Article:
3. Take 3 thread dumps, 10 seconds apart as per our Generating a Thread Dump docs to analyse. This will give a breakdown of exactly what the instance is doing when it's locked up.

The thread dumps can be analysed to see what may be causing the application to lock up. Thread dumps are only useful when they are taken during application failure or slow performance. If they're taken when the JIRA application instance is stable they are not useful as they will show that JIRA applications are stable, rather than experiencing problems. For examples on how to analyse thread dumps, please review the following sites:

Additionally:

  • Enabling profiling in Administration > System > Troubleshooting and Support > Logging and Profiling and then testing can identify any problems.
  • Also, profiling the instance with jProfiler, as per our Use jProfiler to analyse Jira application performance KB will give an exact breakdown of the classes and methods that are the slowest to respond.
Reverse-proxy / Load-balancer

If using a reverse-proxy / load-balancer, try bypassing it and access the instance directly, e.g.: http://192.168.1.123:8080/jira to see if there is any difference.

This will not work if the Tomcat connector has been set up as a proxy connector as per our Integrating JIRA applications with Apache using SSL docs.


Analyzing the access logs with our Jira HTTP Requests Log Analyzer is an excellent way of diagnosing if the instance is being overloaded. If so, it can increase response times and those logs will also assist in identifying the culprits.

Hardware Resources
  1. Verify the JIRA application Requirements are met and check the CPU load of the JIRA application instance to see if it is high, as if the CPU is consumed by another process (or by a JIRA application), it may be slow to respond.
  2. If there are multiple applications on the one server, verify that there are enough resources for all applications. To calculate the required resources for a JVM, add the maximum heap size to the permgen and add 128mb for the JVM. For example:
アプリケーション Max Mem (Xmx) PermGen JVM Overhead 合計
Jira 1024 256 128 1408
Confluence 1536 256 128 1920

For a server with Confluence and JIRA applications installed, it would require 3328mb just to provide to those two applications, and you would need to add the overhead of the operating system. At minimum, there should be 4gb available on that machine and it would need to be 64-bit. Also, take into account the requirements of other applications on the same server (for example, a database).

There are known problems if the server hosting JIRA applications is running 32-bit and other JVM applications, as in our JIRA crashes when running as a Windows Service KB.

Browser Performance Problems

Try using a different browser to see if there is any difference in the response - IE (especially IE8) will typically be significantly slower than Chrome to render content. For further assistance diagnosing problems, take a look through our Troubleshooting Client-Side Browser Problems KB.

A definitive isolation test for browser problems is to test cross-browser - if the problem persists across browsers it likely points to the server-side performance.

At-capacity / Overused Instance or Server
  • There is no hard and fast rule on this as it often depends on the database stats (issues, custom fields, workflows, users, security schemes and so on) and the JIRA application version. Providing a Support ZIP to Atlassian Support is enough for us to provide some rough recommendations on the instance. It may be that an upgrade is required if the instance is too large for the version.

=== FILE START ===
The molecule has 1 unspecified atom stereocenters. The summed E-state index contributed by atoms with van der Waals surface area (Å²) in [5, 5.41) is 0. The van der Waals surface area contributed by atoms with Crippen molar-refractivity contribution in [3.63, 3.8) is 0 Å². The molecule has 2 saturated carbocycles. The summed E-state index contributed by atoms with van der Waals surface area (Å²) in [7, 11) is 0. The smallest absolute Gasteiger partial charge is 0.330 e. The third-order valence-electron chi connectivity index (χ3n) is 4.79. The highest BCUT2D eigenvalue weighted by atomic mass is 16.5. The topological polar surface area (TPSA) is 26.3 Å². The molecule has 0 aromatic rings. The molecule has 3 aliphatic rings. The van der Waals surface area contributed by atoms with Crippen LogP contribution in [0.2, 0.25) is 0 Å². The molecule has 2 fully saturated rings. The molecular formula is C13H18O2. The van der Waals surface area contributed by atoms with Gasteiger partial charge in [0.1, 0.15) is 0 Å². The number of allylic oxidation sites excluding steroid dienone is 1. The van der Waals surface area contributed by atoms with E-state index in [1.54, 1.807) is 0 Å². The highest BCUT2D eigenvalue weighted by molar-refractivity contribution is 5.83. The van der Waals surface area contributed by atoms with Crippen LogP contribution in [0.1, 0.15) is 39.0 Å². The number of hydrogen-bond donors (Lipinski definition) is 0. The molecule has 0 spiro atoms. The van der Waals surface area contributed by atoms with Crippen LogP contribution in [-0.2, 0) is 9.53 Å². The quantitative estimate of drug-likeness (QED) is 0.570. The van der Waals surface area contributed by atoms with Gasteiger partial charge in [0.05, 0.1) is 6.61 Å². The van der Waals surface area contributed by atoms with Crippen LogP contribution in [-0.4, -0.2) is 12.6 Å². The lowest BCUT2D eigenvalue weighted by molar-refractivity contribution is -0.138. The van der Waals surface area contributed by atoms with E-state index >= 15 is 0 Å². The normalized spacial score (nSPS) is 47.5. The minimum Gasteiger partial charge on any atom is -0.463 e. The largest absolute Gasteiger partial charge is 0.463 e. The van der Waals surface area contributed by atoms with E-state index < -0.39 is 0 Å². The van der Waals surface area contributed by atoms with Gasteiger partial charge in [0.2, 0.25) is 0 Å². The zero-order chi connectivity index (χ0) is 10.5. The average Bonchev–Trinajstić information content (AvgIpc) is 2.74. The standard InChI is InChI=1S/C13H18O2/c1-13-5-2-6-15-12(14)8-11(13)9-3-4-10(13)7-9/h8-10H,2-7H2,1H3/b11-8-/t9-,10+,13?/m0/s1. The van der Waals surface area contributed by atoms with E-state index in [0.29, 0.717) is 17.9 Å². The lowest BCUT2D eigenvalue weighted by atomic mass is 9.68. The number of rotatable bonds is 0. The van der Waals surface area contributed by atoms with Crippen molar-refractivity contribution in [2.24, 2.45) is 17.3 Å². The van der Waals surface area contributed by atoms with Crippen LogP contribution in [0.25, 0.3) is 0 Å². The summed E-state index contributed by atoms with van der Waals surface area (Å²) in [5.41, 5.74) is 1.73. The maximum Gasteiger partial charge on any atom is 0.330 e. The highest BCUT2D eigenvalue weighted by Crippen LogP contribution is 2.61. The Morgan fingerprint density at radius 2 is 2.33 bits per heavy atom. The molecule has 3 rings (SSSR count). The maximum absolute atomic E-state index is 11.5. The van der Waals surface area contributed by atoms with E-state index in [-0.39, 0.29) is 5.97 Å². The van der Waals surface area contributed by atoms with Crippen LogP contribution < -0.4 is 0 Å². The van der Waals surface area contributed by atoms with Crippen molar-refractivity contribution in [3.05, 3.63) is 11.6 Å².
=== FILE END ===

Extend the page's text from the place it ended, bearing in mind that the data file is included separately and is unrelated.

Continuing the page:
• Collect and review access logs to see if the instance is experiencing high load.
  • Verify if an external application integration using SOAP or REST is overloading the instance.
  • Upgrading a test server to the latest version and restoring production onto it is a sure-fire way of identifying if performance problems will be fixed when upgrading.

Analyzing the access logs with our Jira HTTP Requests Log Analyzer is an excellent way of diagnosing if the instance is being overloaded. If so, it can increase response times and those logs will also assist in identifying the culprits.

ディスク速度

Poor disk I/O will cause poor performance with searches, gadgets, and issues with 10+ attachments.  Test the disk speed with the utility and instructions from our Testing Disk Access Speed KB and compare your results with the good/bad/average ranges.

Anti-virus "on access" does not get along with JIRA applications and the indexing directory must be excluded from on-access scanning. In some cases (such as certain versions of Symantec) these exclusions are ignored and the problems will continue.  In this case it may be necessary to remove anti-virus from the server and seek another solution.

For Linux installations consider mounting your filesystems with noatime.  This instructs the OS not to set a timestamp each time a file is read.  When applications access Lucene indexes and cache files thousands of times a second the atime writes can add up to a noticeable slowdown... as much as 30% according to one case study.  Before you change your mount options you must be sure no other application is dependant on atime.  A more conservative setting that would still yield benefits is "relatime".  For more info see Gain 30% Linux Disk Performance with noatime, nodiratime, and relatime.

データベース
  1. Verify the load on the database and the DB server - our Test database performance for Jira Server KB can be used for this. Additionally, this should be raised with the DBA for the server, as Atlassian Support are not experts on diagnosing and troubleshooting database problems.
  2. Verify the validationQuery has been set as per Surviving Connection Closures and the database connection is configured as per the Connecting JIRA applications to a Database documentation.

It is critical that the correct version of the documentation is followed, as using incorrect parameters from the wrong versions can cause significant problems with the DB connection.